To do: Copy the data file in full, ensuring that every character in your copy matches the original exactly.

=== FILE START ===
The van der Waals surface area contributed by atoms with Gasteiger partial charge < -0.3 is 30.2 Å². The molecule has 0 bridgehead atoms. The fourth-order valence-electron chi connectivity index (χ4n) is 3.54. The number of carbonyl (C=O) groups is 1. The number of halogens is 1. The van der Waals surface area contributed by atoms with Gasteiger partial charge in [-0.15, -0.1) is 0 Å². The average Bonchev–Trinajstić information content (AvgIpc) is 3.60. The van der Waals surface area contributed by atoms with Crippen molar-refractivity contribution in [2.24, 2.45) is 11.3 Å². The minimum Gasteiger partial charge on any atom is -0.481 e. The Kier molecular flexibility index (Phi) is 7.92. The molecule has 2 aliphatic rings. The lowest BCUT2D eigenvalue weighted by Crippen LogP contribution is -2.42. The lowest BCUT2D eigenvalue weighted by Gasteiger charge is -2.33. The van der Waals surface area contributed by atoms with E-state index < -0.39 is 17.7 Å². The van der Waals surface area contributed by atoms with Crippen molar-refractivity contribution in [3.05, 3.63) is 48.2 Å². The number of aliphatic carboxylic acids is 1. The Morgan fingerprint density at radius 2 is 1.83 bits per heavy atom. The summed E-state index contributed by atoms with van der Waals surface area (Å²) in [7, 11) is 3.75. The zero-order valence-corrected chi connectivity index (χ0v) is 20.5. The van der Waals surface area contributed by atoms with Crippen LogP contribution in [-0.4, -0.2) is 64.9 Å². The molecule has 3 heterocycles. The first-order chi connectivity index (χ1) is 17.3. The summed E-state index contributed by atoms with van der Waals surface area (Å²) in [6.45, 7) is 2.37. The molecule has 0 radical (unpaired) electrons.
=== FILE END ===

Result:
The van der Waals surface area contributed by atoms with Gasteiger partial charge < -0.3 is 30.2 Å². The molecule has 0 bridgehead atoms. The fourth-order valence-electron chi connectivity index (χ4n) is 3.54. The number of carbonyl (C=O) groups is 1. The number of halogens is 1. The van der Waals surface area contributed by atoms with Gasteiger partial charge in [-0.15, -0.1) is 0 Å². The average Bonchev–Trinajstić information content (AvgIpc) is 3.60. The van der Waals surface area contributed by atoms with Crippen molar-refractivity contribution in [2.24, 2.45) is 11.3 Å². The minimum Gasteiger partial charge on any atom is -0.481 e. The Kier molecular flexibility index (Phi) is 7.92. The molecule has 2 aliphatic rings. The lowest BCUT2D eigenvalue weighted by Crippen LogP contribution is -2.42. The lowest BCUT2D eigenvalue weighted by Gasteiger charge is -2.33. The van der Waals surface area contributed by atoms with E-state index < -0.39 is 17.7 Å². The van der Waals surface area contributed by atoms with Crippen molar-refractivity contribution in [3.05, 3.63) is 48.2 Å². The number of aliphatic carboxylic acids is 1. The Morgan fingerprint density at radius 2 is 1.83 bits per heavy atom. The summed E-state index contributed by atoms with van der Waals surface area (Å²) in [7, 11) is 3.75. The zero-order valence-corrected chi connectivity index (χ0v) is 20.5. The van der Waals surface area contributed by atoms with Crippen LogP contribution in [-0.4, -0.2) is 64.9 Å². The molecule has 3 heterocycles. The first-order chi connectivity index (χ1) is 17.3. The summed E-state index contributed by atoms with van der Waals surface area (Å²) in [6.45, 7) is 2.37. The molecule has 0 radical (unpaired) electrons.